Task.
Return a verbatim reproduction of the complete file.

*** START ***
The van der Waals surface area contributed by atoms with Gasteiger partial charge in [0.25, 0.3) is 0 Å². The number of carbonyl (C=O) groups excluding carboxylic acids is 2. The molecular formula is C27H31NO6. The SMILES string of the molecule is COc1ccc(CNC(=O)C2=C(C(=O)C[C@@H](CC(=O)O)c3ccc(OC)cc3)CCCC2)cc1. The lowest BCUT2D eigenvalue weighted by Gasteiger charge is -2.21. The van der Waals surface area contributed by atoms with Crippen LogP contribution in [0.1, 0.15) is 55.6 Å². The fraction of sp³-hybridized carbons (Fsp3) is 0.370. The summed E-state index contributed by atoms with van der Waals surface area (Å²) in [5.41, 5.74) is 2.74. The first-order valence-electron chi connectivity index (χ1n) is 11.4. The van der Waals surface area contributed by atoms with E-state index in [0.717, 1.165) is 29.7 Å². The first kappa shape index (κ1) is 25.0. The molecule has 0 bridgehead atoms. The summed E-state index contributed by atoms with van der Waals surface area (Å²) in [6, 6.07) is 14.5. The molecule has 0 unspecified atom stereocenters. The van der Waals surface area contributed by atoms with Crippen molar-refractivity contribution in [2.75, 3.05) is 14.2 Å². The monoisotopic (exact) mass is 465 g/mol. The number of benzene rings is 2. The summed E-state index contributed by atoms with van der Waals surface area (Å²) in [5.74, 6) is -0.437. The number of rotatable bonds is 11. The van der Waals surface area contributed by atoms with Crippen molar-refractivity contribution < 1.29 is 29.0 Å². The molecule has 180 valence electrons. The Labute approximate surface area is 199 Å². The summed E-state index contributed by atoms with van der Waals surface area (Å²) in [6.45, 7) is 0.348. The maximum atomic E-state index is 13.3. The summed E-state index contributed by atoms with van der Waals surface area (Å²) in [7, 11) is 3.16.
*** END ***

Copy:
The van der Waals surface area contributed by atoms with Gasteiger partial charge in [0.25, 0.3) is 0 Å². The number of carbonyl (C=O) groups excluding carboxylic acids is 2. The molecular formula is C27H31NO6. The SMILES string of the molecule is COc1ccc(CNC(=O)C2=C(C(=O)C[C@@H](CC(=O)O)c3ccc(OC)cc3)CCCC2)cc1. The lowest BCUT2D eigenvalue weighted by Gasteiger charge is -2.21. The van der Waals surface area contributed by atoms with Crippen LogP contribution in [0.1, 0.15) is 55.6 Å². The fraction of sp³-hybridized carbons (Fsp3) is 0.370. The summed E-state index contributed by atoms with van der Waals surface area (Å²) in [5.41, 5.74) is 2.74. The first-order valence-electron chi connectivity index (χ1n) is 11.4. The van der Waals surface area contributed by atoms with E-state index in [0.717, 1.165) is 29.7 Å². The first kappa shape index (κ1) is 25.0. The molecule has 0 bridgehead atoms. The summed E-state index contributed by atoms with van der Waals surface area (Å²) in [6, 6.07) is 14.5. The molecule has 0 unspecified atom stereocenters. The van der Waals surface area contributed by atoms with Crippen molar-refractivity contribution in [2.75, 3.05) is 14.2 Å². The monoisotopic (exact) mass is 465 g/mol. The number of benzene rings is 2. The summed E-state index contributed by atoms with van der Waals surface area (Å²) in [5.74, 6) is -0.437. The number of rotatable bonds is 11. The van der Waals surface area contributed by atoms with Crippen molar-refractivity contribution < 1.29 is 29.0 Å². The molecule has 180 valence electrons. The Labute approximate surface area is 199 Å². The summed E-state index contributed by atoms with van der Waals surface area (Å²) in [6.45, 7) is 0.348. The maximum atomic E-state index is 13.3. The summed E-state index contributed by atoms with van der Waals surface area (Å²) in [7, 11) is 3.16.